Wednesday, 19 April 2017

BEATLES BIOGRAPHER HUNTER DAVIES REVEALS...


Scots author Davies, 81, reflects fondly on his first experimentation with “drugs” in his new book The Co-Op’s Got Bananas! — his memoir of growing up in the 50s and 60s.
 

Davies, who was born in Johnstone, Renfrewshire, was given permission to pen his biography of The Beatles as they recorded the iconic Sgt Pepper’s album.
Davies says: “I lived with them for 18 months and I was in Abbey Road during the whole making of Sgt Pepper’s.
“You know the famous photograph on Sgt Pepper? I was there in the studio at the time when it was being shot and they were going to have Hitler and they were going to have Jesus — but at the last minute people said it might be bad taste.”
He says: “This one day Ringo gave me a ‘reefer’ to try in the 60s. I don’t smoke and I’d never taken any drugs my whole life, but I took it home to my wife.
“Well, we closed the curtains, took the phone off the hook and puffed away for half-an-hour, but felt no different and worked for the whole evening.
“The next time I saw Ringo I said, ‘I didn’t think much of your reefer’. That’s when he told me it was just cabbage leaves.”
 
Davies is still close pals with Paul and invited the pop legend to his 80th birthday last year.
Davies says: “I did invite him but he wrote to me to say he would be travelling from the US that day and couldn’t come.
“He wrote ‘Eighty? Incredible. Well done. Good job it is a sit-down do’.”
In one chapter of his latest book, Davies reveals that Sir Paul turned up unexpectedly with his new American girlfriend Linda Eastman, who he later wed, and her daughter Heather during a family holiday in Portugal in 1969.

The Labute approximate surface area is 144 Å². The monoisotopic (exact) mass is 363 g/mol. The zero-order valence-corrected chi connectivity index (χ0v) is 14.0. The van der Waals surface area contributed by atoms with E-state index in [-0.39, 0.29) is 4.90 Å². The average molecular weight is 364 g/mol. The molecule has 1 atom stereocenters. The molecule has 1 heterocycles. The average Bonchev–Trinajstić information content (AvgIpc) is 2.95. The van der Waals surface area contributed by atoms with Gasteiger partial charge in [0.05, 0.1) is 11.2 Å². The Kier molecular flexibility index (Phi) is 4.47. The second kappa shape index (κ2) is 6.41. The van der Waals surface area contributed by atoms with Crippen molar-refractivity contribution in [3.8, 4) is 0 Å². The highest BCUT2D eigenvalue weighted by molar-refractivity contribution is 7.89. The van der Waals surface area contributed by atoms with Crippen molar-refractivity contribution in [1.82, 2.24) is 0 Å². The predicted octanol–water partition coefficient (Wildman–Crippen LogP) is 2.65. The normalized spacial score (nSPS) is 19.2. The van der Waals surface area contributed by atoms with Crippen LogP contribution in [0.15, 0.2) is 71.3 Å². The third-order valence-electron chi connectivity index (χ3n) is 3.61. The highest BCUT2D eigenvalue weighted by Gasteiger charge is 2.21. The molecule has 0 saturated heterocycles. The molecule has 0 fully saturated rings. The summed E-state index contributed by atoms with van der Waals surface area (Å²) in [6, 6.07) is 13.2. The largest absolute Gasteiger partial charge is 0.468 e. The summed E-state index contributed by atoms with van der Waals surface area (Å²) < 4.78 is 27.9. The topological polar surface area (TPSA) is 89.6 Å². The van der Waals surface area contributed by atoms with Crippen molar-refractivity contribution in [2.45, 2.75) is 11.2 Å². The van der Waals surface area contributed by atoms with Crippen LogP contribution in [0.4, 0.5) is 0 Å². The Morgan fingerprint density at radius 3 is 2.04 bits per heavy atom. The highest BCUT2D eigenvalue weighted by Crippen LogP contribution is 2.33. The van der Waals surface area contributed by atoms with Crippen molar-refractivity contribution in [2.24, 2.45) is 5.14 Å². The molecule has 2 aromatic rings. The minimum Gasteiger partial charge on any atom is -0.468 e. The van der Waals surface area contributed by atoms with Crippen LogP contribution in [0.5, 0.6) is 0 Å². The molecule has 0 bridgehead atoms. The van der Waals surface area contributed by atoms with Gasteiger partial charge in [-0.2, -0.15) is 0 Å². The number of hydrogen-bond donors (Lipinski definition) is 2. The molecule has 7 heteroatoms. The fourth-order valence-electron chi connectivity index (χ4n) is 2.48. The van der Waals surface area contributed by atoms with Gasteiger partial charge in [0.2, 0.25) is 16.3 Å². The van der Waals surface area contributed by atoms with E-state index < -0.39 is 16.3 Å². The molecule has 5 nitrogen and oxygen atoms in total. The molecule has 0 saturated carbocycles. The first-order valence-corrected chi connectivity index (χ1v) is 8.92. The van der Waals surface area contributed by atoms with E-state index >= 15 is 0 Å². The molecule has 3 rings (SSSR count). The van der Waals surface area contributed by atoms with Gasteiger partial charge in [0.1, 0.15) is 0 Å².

He says: “Linda stayed with us for two weeks on that holiday. And while we were there, Mary, his oldest child, was conceived. She was born exactly nine months later.
“I saw her two years ago when I went to his party and it was the first time I’d met Mary since she was grown up. She gave me a cuddle and said, ‘Oh, you must be my step, step god-father,’ because she was conceived in our house in Portugal.”

Scotland features heavily in Davies’ new book as he spent the first 11 years of his life here until the family moved to Cumbria.
In the opening chapter he discusses revisiting his birthplace, Thornhill Maternity Hospital in Johnstone, as part of research into his childhood.
It also tells the story of how he met his novelist wife Margaret Forster, who died aged 77 last year after a battle with spine cancer. 

Davies, who now lives alone in London, says: “The best bit of luck was meeting Margaret and then marrying her in 1960. The couple met properly when Davies was 17. When I was 19 and she was 17 I asked to walk her home. Amazingly she agreed.“I walked home with her, talking all night — and we never stopped talking for 60 years.”
Speaking of the past year without her, Davies adds: “It happens to be my busiest year ever.I’ve got three books out and I’ve got three columns in magazines and newspapers which I do regularly. I haven’t the time to mourn, or pause, or mope around.
“I haven’t touched a thing in her office since she died.“I know she left 60 pages of a novel and I look through the door now and again and I see the pages lying there.“I wonder if she’s left a letter for me. I’m going to cry now.This is the sort of soppy, sentimental thing that, if I’d been dying, I would have left for her.”
 
Hunter also reveals that Paul once wrote a song about him that was never released.The singer came up with the tune after discovering that his pal Hunter’s real first name was Edward during a break in Portugal in 1969.
Davies says: “He went off to the lavatory and when he came back he played us a charming little song on his guitar, which went, ‘There you go, Eddie, Eddie, Eddie; there you go, Eddie, Eddie you’ve gone’.”
Years later Davies heard it on a bootleg tape, recorded during one of the Let It Be sessions.
Sir Paul then sings and plays it to John Lennon, who seems quite impressed. But it never appeared on any album.
Davies says: “I would love to have been the inspiration and subject of a Beatles song. What a shame.”

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